Bumped. This is why we need transparency and total sunshine on how the athletics department is being managed by the most incompetent AD in the country. The more we see these numbers the more questions arise about Dan Guerrero. - BN Eds.
As part of our continuing look at financial matters under Doughnut, we looked more closely at the DOE filings by the athletic departments of UCLA and Cal for 2010 and 2011 (the most recent years available). We chose Cal not because of the astute management by Sandy Barbour- far from it. As noted by bruinclassof10, she is generally regarded as one of the bottom ranked athletic directors in the conference. We chose Cal because of overlapping ties in terms of conference, geography, and sources of financial support. So if UCLA outperformed Cal under Doughnut in terms of financial management, this would be a low bar. But if UCLA underperformed, wow.
The DOE reports show revenue and expense by sport, and also include catch-all "other" revenue and expense amounts, which all add up to total revenue and profit by school. The reports clearly show how easy it is to manipulate the data to get to a desired result. Either that, or what happens in one year has absolutely no bearing on what happens the following year (unlikely).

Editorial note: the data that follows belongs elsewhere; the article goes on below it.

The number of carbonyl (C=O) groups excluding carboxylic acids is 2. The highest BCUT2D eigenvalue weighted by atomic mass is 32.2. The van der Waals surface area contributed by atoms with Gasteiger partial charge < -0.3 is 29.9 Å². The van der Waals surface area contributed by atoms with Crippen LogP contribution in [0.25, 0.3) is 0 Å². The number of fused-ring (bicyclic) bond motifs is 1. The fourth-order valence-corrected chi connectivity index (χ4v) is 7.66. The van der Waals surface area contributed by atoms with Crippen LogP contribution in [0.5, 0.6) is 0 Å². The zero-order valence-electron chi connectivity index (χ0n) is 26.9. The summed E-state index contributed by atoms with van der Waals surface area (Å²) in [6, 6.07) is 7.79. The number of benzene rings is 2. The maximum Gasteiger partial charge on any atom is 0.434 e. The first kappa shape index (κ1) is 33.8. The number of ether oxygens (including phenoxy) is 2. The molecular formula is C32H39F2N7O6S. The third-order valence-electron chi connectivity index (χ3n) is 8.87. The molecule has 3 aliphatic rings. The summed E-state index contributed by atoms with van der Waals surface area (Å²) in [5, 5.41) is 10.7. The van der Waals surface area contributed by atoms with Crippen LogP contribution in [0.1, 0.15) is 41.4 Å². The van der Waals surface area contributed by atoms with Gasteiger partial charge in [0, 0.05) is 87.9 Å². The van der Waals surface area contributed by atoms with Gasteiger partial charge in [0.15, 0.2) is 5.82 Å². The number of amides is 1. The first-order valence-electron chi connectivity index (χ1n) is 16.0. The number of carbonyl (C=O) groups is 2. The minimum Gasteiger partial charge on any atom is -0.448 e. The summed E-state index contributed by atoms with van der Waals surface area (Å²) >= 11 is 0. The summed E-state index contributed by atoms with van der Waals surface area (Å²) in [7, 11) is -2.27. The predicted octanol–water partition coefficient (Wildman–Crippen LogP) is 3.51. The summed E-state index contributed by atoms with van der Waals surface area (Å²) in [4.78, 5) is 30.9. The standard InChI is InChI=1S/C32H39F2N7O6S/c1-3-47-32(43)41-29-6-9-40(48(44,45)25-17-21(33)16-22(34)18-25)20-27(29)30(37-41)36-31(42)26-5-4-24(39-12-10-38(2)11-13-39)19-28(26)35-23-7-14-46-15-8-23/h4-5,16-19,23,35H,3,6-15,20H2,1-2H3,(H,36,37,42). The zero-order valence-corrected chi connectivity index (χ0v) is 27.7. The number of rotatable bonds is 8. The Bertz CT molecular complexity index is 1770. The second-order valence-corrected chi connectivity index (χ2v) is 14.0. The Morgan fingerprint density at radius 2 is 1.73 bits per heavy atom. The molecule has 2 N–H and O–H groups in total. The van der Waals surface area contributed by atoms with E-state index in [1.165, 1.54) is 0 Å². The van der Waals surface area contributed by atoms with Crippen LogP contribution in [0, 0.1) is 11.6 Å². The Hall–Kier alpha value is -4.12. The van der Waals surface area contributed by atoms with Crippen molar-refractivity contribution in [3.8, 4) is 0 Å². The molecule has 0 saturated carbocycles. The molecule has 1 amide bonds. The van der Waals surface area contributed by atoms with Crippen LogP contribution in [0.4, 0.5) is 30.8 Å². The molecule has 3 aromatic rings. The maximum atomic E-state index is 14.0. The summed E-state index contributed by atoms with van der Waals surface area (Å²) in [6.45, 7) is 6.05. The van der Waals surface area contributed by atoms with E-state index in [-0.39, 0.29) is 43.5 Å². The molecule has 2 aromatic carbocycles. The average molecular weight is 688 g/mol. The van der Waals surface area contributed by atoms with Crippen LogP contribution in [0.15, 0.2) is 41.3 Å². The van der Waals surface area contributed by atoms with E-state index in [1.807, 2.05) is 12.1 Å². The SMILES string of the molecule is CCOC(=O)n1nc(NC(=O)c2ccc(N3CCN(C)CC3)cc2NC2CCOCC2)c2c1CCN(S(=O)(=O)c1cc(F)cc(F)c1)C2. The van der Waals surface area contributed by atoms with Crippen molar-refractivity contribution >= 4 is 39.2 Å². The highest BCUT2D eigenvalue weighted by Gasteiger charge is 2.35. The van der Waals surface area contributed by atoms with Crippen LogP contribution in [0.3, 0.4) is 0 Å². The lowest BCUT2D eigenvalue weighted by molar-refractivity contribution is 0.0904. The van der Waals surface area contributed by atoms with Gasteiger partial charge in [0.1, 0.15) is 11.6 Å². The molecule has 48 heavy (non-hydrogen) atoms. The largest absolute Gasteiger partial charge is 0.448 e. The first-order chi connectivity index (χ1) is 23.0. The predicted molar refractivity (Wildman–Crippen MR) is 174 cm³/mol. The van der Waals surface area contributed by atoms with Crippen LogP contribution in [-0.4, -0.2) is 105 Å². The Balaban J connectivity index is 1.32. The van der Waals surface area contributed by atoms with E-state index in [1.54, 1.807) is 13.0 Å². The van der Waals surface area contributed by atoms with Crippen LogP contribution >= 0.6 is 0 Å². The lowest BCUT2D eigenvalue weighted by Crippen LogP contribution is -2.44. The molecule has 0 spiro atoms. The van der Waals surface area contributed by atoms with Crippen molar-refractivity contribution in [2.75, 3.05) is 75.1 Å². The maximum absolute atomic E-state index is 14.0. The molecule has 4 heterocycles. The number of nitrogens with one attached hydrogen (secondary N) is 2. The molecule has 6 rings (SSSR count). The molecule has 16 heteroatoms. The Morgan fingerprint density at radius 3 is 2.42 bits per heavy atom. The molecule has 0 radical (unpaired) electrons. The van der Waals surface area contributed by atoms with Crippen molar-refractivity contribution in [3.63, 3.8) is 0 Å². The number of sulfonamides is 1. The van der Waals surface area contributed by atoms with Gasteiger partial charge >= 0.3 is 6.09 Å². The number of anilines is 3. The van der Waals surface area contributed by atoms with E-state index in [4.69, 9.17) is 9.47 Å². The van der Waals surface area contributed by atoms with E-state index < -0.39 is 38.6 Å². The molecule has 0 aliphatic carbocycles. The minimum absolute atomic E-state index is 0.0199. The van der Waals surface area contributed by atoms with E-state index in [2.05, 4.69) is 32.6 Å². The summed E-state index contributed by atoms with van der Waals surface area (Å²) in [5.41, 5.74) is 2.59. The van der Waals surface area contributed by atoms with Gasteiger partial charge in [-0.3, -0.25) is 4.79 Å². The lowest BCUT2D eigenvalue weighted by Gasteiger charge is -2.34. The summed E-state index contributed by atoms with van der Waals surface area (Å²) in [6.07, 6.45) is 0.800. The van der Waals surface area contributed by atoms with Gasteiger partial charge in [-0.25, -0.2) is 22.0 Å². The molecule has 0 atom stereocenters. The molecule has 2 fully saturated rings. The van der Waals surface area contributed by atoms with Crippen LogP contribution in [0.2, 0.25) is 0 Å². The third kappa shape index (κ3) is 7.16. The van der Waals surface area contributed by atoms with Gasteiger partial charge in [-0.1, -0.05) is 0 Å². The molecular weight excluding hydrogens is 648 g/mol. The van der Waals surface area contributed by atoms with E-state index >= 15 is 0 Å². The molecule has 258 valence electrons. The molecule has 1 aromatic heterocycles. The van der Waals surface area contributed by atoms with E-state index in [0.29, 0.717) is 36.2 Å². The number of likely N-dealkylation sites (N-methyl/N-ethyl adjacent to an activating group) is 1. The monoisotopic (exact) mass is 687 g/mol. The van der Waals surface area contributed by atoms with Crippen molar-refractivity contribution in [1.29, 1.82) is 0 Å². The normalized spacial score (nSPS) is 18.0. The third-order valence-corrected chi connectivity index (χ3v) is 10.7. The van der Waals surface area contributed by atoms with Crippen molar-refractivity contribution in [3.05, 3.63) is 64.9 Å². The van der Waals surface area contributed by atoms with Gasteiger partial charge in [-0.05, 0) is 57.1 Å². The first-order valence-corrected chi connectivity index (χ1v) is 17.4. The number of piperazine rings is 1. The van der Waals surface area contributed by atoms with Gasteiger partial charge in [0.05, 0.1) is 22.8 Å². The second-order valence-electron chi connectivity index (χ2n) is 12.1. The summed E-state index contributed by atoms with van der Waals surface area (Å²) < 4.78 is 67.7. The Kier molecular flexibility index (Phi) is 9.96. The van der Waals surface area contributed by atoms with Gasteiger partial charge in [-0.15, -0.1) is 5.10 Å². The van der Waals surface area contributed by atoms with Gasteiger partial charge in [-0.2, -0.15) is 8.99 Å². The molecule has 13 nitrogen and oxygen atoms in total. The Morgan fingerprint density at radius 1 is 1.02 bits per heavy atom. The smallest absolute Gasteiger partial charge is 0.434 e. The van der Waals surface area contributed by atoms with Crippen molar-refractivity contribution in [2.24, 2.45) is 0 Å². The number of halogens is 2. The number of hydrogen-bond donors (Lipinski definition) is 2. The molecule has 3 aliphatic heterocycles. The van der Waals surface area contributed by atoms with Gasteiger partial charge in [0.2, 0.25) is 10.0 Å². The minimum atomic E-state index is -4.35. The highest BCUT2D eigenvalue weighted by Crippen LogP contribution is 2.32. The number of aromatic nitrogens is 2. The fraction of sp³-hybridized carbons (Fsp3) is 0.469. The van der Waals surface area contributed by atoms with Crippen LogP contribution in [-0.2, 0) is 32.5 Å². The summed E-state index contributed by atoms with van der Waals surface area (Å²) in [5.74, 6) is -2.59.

As an example, in 2010, UCLA reported that no sport had revenue and expense which matched to the penny, and all sports except football and men's basketball lost money. This makes perfect sense. There is no company which has revenue and expense which match to the penny, and there is no company with products which have matching revenue and expense to the penny.
But the 2011 UCLA report shows that 9 out of 11 women's sports had revenues and expenses which matched to the penny. The 2 women's sports which show reported losses in 2011 are volleyball and water polo. There are 2 possible explanations for this result. First, Doughnut might have found a sugar daddy to support women's sports, who said that he or she would cover any shortfall by sport. Except for whatever reason, this sugar daddy hates volleyball and water polo. This can't be due to success in terms of wins and losses. Women's volleyball went to the 2nd round of the NCAA tournament in 2011, while women's water polo finished 3rd in the NCAA tournament in 2011.